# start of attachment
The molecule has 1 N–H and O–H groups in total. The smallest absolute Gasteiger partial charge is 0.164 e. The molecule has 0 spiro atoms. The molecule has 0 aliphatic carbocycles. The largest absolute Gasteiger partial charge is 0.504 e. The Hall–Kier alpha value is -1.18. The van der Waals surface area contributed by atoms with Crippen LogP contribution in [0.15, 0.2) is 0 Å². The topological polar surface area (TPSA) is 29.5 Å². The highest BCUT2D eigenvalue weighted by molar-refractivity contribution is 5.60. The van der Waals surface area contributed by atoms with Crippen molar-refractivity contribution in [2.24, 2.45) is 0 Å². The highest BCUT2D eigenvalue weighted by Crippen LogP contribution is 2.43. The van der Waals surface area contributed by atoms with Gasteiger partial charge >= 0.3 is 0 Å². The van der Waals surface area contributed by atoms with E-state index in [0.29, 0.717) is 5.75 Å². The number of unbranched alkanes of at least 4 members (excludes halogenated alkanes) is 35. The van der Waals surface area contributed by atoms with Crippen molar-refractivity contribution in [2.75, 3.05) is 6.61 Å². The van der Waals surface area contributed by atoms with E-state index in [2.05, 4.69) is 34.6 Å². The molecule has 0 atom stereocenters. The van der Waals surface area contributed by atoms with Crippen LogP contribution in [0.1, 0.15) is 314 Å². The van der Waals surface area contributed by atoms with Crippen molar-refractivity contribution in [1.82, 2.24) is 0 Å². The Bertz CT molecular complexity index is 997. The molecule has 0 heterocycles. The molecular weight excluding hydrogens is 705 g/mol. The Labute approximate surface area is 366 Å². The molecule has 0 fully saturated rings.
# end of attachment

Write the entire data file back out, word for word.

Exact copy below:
The molecule has 1 N–H and O–H groups in total. The smallest absolute Gasteiger partial charge is 0.164 e. The molecule has 0 spiro atoms. The molecule has 0 aliphatic carbocycles. The largest absolute Gasteiger partial charge is 0.504 e. The Hall–Kier alpha value is -1.18. The van der Waals surface area contributed by atoms with Crippen LogP contribution in [0.15, 0.2) is 0 Å². The topological polar surface area (TPSA) is 29.5 Å². The highest BCUT2D eigenvalue weighted by molar-refractivity contribution is 5.60. The van der Waals surface area contributed by atoms with Crippen molar-refractivity contribution in [2.24, 2.45) is 0 Å². The highest BCUT2D eigenvalue weighted by Crippen LogP contribution is 2.43. The van der Waals surface area contributed by atoms with Gasteiger partial charge >= 0.3 is 0 Å². The van der Waals surface area contributed by atoms with E-state index in [0.29, 0.717) is 5.75 Å². The number of unbranched alkanes of at least 4 members (excludes halogenated alkanes) is 35. The van der Waals surface area contributed by atoms with Crippen molar-refractivity contribution in [2.75, 3.05) is 6.61 Å². The van der Waals surface area contributed by atoms with E-state index in [2.05, 4.69) is 34.6 Å². The molecule has 0 atom stereocenters. The van der Waals surface area contributed by atoms with Crippen LogP contribution in [0.1, 0.15) is 314 Å². The van der Waals surface area contributed by atoms with Crippen molar-refractivity contribution in [1.82, 2.24) is 0 Å². The Bertz CT molecular complexity index is 997. The molecule has 0 heterocycles. The molecular weight excluding hydrogens is 705 g/mol. The Labute approximate surface area is 366 Å². The molecule has 0 fully saturated rings.